Assume you can get private health insurance for different premiums, and they cover any directly health related costs (hospital stay, needed medicines, physiotherapy etc.) up to a maximum amount. It is valid for one year, and after the year is over you are free to give up, or renew that (or any other) option.
so you may have options of:
- pay $10 monthly, and be insured for up to $500 in medical costs
- pay $30 monthly, and be insured for up to $1500 in medical costs
- pay $140 monthly, and be insured for up to $7000 in medical costs
- pay $160 monthly, and be insured for up to $8000 in medical costs
- pay $180 monthly, and be insured for up to $9000 in medical costs
- pay $200 monthly, and be insured for up to $10000 in medical costs
(those are not exact numbers but examples, but assume average monthly income is less than $1000 over here, so $200 would be significant amount of money, even if health is priceless)
If one is healthy during whole year, any insurance money is completely wasted. Of course, if one acquires serious health problems, it is very well invested money.
So on one side of the spectrum, one can have no health insurance, and cover all expenses (if they happen) from "Rainy day" fund. On another side one can pay maximum $200/mo, and while having a peace of mind and not having to worry about medical costs it wastes huge (for me) $2400 each year (which could have gone to savings) for as long as you live, and leaves nothing behind.
Now one could compromise by taking, say, $50/mo option, which would provide some coverage (but not enough for serious health problems), while "wasting" smaller amount of money. Not ideal in either case.
Another option which strikes my mind would be to spread it over time in insurance and savings to have almost same amount of protection for same amount of money, and still have money saved later if you had not have big medical issues (and at worst be as same as you had only max insurance).
so 1st-4th year you would pay $180/mo to insurance (for $3600/year), and $20/mo ($240/year+any interest) to dedicated savings account. While it would provide little less coverage in case of health problems, it would also accrue some savings.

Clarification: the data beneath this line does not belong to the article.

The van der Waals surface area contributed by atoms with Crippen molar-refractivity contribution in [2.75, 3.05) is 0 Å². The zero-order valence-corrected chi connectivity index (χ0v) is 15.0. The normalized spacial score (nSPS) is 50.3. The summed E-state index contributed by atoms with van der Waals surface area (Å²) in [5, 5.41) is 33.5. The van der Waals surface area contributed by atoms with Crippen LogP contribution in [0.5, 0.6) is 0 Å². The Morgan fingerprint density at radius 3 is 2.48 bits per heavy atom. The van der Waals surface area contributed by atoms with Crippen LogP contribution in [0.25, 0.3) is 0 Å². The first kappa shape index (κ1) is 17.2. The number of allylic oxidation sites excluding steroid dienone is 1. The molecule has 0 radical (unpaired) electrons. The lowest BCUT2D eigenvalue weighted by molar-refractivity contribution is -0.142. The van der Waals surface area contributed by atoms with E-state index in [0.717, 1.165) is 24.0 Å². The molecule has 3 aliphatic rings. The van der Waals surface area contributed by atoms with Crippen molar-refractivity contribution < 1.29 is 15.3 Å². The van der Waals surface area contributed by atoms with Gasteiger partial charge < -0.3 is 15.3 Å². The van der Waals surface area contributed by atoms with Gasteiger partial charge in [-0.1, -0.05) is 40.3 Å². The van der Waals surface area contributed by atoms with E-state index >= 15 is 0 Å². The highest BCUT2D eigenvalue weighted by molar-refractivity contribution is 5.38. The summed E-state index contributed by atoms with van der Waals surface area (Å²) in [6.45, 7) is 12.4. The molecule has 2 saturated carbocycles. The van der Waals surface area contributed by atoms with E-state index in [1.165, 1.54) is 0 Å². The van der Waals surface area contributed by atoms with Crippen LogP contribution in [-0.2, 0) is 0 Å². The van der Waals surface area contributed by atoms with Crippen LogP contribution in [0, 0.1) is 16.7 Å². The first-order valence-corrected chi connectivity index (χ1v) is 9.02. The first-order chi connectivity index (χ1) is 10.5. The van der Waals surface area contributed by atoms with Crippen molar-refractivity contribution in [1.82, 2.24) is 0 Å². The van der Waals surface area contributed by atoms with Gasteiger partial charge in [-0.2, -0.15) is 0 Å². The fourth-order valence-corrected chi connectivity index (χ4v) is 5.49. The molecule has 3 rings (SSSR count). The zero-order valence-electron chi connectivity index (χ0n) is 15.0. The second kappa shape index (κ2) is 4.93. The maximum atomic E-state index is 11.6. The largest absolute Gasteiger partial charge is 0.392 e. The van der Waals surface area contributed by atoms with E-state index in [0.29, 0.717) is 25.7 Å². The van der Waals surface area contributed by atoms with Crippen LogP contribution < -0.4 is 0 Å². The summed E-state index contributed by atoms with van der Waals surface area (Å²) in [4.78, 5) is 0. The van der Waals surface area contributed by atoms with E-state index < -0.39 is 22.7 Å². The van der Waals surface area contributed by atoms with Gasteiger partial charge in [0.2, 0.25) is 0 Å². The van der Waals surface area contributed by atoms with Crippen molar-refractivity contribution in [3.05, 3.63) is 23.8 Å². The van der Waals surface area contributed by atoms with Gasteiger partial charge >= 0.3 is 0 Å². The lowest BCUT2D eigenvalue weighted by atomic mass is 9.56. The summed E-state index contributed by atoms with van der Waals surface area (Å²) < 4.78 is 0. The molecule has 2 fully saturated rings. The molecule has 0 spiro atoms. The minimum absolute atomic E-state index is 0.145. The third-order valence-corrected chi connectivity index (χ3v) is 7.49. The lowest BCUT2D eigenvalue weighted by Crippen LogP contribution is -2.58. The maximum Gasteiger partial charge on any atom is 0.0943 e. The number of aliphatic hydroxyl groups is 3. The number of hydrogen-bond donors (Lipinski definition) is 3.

in 5th year you would have >$960 in savings, so with insurance of $180/mo you'll be close or over max ($200/mo) $10000 coverage equivalent ($9000 insurance coverage +$960 savings + interest) - just as if you have been paying $200/mo premium.
in 6th-9th year, if you continue paying $180 insurance + $20 savings regime, your savings will be at > $1920, allowing you to further reduce insurance pay.
in 10th year you'd be able to pay only $160/mo insurance for maximum $10000 coverage equivalent, as insurance would pay $8000, and $2000 would came from savings. That would leave you $40/mo to put in savings, which would further accelerate savings increase rate.
in 12th year, for $10000 equivalent coverage, you'd (with any interest) have more than $3000 saved, allowing you to to reduce insurance to $140/mo and saving to $60/mo, further accelerating speed at which savings grow.
it continues, until at some point in the future, you'd had > $10000 in savings, and could remain on $10/mo insurance and $190/mo savings (or even drop insurance and just keep putting $200/mo to savings).
Now, I understand it is not perfect, and there are caveats of course:
- if you ever get serious health problems and use up all the savings, you have to start from scratch (or revise your strategy, maybe going for just insurance if it is likely you'll continue with serious health problems)
- for first 4 years you only get 90% coverage ($9000 max instead of max $10000 coverage)
- I am probably biased as in first 40 years I've not had serious health problems, and it is likely I'm going to have more of them in the future, but it still might work out nice (although it probably would work much better if I thought of it 20 years earlier)
But otherwise it looks like promising strategy. Have I missed anything important? Are there better options?